Thismethodispracticallyusedinrobustimageregistration[43],orinroboticvision,particu-larlyinvisualattention,targettracking,egomotionestimation,and3Dperception[44],aswellasinvision-basednavigation,environmentalrepresentations,andimaginggeometries[45],byJosSantos-VictorandAlexandreBernardino.Inlog-polarmappingmethod,thecenterpixelforlog-polarsamplingiscalculatedby

    x y x x y yi i i c i c,( ) = ( ) + ( )2 2 (16.6)

    x y

    N y yx x

    i ii c

    i c

    , tan( ) =

    21 (16.7)

    andthecenterpixelforlog-polarmappingiscalculatedby

    x xo c , cos( ) = + (16.8)

    y yo c , sin( ) = + (16.9)

    wherexc,ycarethecenterpointsofouroriginalCartesianformcoordinateNisthenumberofsamplesineachandeveryconcentriccircletaken

    Theoriginal(xi,yi)inCartesianformissampledintolog-polarcoordinateof(,),asshowninFigure16.17.Thecenterpointiscalculatedbyusing(16.6)and(16.7)togettherespectiveand,whichcoveraregionoftheoriginalCartesianpixelsofradius:

    r brn n= 1 (16.10)

    and

    b

    NN

    = +

    (16.11)

    whereristhesamplingcircleradiusbistheratiobetweentwoapparentsamplingcircles

    Figure16.18showsthecircularsamplingstructureandtheunwarpingprocessdonebyusingthelog-polarmappingmethod[43].Themeanvalueofpixelswithineachandeverycircularsampling

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  • 436 Effective Surveillance for Homeland Security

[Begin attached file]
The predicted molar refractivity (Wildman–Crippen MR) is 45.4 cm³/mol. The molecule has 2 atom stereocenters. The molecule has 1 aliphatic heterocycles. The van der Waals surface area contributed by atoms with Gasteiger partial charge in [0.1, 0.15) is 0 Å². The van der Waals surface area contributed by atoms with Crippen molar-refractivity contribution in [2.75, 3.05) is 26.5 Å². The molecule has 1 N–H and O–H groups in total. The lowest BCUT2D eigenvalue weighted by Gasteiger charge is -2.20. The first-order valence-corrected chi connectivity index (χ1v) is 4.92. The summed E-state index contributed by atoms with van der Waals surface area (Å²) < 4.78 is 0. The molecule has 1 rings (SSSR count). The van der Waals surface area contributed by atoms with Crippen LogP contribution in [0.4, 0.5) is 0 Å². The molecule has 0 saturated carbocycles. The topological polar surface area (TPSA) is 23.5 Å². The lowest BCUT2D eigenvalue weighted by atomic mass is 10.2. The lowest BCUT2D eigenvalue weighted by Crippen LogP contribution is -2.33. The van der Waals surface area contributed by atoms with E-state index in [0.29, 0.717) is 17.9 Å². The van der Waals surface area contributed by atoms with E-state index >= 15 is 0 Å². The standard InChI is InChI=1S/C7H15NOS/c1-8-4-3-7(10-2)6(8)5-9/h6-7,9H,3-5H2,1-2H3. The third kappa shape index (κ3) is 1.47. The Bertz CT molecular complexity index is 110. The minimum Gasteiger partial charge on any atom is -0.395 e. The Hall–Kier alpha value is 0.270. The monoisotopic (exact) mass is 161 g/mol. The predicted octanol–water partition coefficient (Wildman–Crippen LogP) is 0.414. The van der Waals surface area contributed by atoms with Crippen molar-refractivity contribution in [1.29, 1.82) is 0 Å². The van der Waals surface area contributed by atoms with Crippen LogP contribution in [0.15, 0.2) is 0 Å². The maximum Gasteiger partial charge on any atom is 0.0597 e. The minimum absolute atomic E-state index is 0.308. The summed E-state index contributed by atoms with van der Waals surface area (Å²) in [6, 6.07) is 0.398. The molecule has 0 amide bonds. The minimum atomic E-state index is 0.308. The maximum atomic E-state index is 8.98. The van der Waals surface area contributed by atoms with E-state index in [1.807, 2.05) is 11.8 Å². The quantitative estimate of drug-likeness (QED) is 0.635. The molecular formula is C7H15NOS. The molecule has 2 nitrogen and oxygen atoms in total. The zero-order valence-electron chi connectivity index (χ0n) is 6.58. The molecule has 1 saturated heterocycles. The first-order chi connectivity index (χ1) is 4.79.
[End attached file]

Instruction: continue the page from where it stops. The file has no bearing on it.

iscalculatedandwillbeassignedtothecenterpointofthecircularsampling.Theprocesswillthencontinuebymappingthemeanvalueatlog-polarpixel(,)intoanotherCartesianformusingEquations16.8and16.9,andtheunwarpingisdoneattheendofmapping.

    16.3.4 Performance EvaluationThis subsection reports the performance evaluation for different unwarping methods. Fewimportantfactorsareselectedfortheperformanceevaluationoftheunwarpingmethods.Thesefactorsincluderesolutionoftheimagegenerated,qualityofimage,algorithmusedinperform-

    A

    Center ofimage

    AB

    BB B

    AA

    y2

    x2

    Figure 16.18 Circular sampling structure and the unwarping process.

    Capturedimage

    y1

    x1Sampling Mapping

    x2

    y2

    N

    (0,0)

    Figure 16.17 Process of log-polar mapping.

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    ingtheunwarpingprocess,complexity,processingtime,anddatacompression.SomecapturedomnidirectionalimagesasshowninFigure16.19willbeusedtotesttheunwarpingmethods.

    1.Resolution of the image generated:Theresolutionofeachgeneratedpanoramicimageusinglog-polarmappingmethod,DGTs, andpano-mapping tablemethod isdiscussed in thissubsection.Thelog-polarmappingmethodprovidessmallerresolutionofdimensionthatequalsto1/4-foldoftheomnidirectionalimage,whereasfortheDGTmethodandpano-mapping tablemethod, the resolutionof thepanoramic imageproducedcanbe as largeasthelengthoftheperimeteroftheomnidirectionalimage,withthewidthequalstotheradiusoftheomnidirectionalimage.However,duetotheimagesbeingrescaledforviewingpurposes,thedifferenceisnotobviousinthischapter.

    2.Quality of image: Since the images are rescaled, thedifference inquality isnot apparentaswell.However,pano-mappingtablemethodisfoundtoproducethehighestqualityofimage,followedbythelog-polarmappingmethod,andtheDGTmethodcorrespondinglyindescendentqualityorder.

    (a-1) (a-2)

    (b-2)

    (c-2)

    (d-2)

    (b-1)

    (c-1)

    (d-1)